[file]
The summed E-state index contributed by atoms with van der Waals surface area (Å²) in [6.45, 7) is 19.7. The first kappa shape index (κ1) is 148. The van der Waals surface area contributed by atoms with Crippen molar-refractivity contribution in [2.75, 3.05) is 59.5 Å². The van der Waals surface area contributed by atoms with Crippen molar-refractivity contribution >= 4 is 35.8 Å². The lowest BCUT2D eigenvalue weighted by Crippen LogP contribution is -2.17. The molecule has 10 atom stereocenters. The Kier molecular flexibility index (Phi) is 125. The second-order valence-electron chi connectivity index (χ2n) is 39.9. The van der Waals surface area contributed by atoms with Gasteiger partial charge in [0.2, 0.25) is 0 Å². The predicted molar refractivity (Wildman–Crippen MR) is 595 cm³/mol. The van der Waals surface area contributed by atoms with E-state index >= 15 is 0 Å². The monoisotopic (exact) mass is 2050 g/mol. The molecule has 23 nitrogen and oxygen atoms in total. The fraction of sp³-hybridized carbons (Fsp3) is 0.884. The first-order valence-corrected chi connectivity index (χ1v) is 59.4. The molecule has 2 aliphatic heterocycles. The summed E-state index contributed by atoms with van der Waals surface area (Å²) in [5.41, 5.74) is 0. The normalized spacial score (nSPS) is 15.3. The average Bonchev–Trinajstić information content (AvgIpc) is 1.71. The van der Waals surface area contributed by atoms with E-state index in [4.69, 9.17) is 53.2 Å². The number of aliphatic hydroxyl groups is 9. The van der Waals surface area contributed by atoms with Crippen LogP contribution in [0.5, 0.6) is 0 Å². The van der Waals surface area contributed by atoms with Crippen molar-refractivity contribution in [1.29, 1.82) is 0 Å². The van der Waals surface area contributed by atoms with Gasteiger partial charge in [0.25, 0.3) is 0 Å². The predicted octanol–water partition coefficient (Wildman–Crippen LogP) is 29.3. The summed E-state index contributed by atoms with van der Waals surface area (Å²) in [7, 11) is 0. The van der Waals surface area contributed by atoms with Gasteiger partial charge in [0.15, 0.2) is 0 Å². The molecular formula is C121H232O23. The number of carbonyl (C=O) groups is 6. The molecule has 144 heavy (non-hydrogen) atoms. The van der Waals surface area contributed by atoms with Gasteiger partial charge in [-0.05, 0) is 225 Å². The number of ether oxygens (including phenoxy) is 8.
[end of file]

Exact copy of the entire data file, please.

The summed E-state index contributed by atoms with van der Waals surface area (Å²) in [6.45, 7) is 19.7. The first kappa shape index (κ1) is 148. The van der Waals surface area contributed by atoms with Crippen molar-refractivity contribution in [2.75, 3.05) is 59.5 Å². The van der Waals surface area contributed by atoms with Crippen molar-refractivity contribution >= 4 is 35.8 Å². The lowest BCUT2D eigenvalue weighted by Crippen LogP contribution is -2.17. The molecule has 10 atom stereocenters. The Kier molecular flexibility index (Phi) is 125. The second-order valence-electron chi connectivity index (χ2n) is 39.9. The van der Waals surface area contributed by atoms with Gasteiger partial charge in [0.2, 0.25) is 0 Å². The predicted molar refractivity (Wildman–Crippen MR) is 595 cm³/mol. The van der Waals surface area contributed by atoms with E-state index >= 15 is 0 Å². The monoisotopic (exact) mass is 2050 g/mol. The molecule has 23 nitrogen and oxygen atoms in total. The fraction of sp³-hybridized carbons (Fsp3) is 0.884. The first-order valence-corrected chi connectivity index (χ1v) is 59.4. The molecule has 2 aliphatic heterocycles. The summed E-state index contributed by atoms with van der Waals surface area (Å²) in [5.41, 5.74) is 0. The normalized spacial score (nSPS) is 15.3. The average Bonchev–Trinajstić information content (AvgIpc) is 1.71. The van der Waals surface area contributed by atoms with E-state index in [4.69, 9.17) is 53.2 Å². The number of aliphatic hydroxyl groups is 9. The van der Waals surface area contributed by atoms with Crippen LogP contribution in [0.5, 0.6) is 0 Å². The van der Waals surface area contributed by atoms with Crippen molar-refractivity contribution in [1.29, 1.82) is 0 Å². The van der Waals surface area contributed by atoms with Gasteiger partial charge in [0.25, 0.3) is 0 Å². The predicted octanol–water partition coefficient (Wildman–Crippen LogP) is 29.3. The summed E-state index contributed by atoms with van der Waals surface area (Å²) in [7, 11) is 0. The van der Waals surface area contributed by atoms with Gasteiger partial charge in [0.15, 0.2) is 0 Å². The molecular formula is C121H232O23. The number of carbonyl (C=O) groups is 6. The molecule has 144 heavy (non-hydrogen) atoms. The van der Waals surface area contributed by atoms with Gasteiger partial charge in [-0.05, 0) is 225 Å². The number of ether oxygens (including phenoxy) is 8.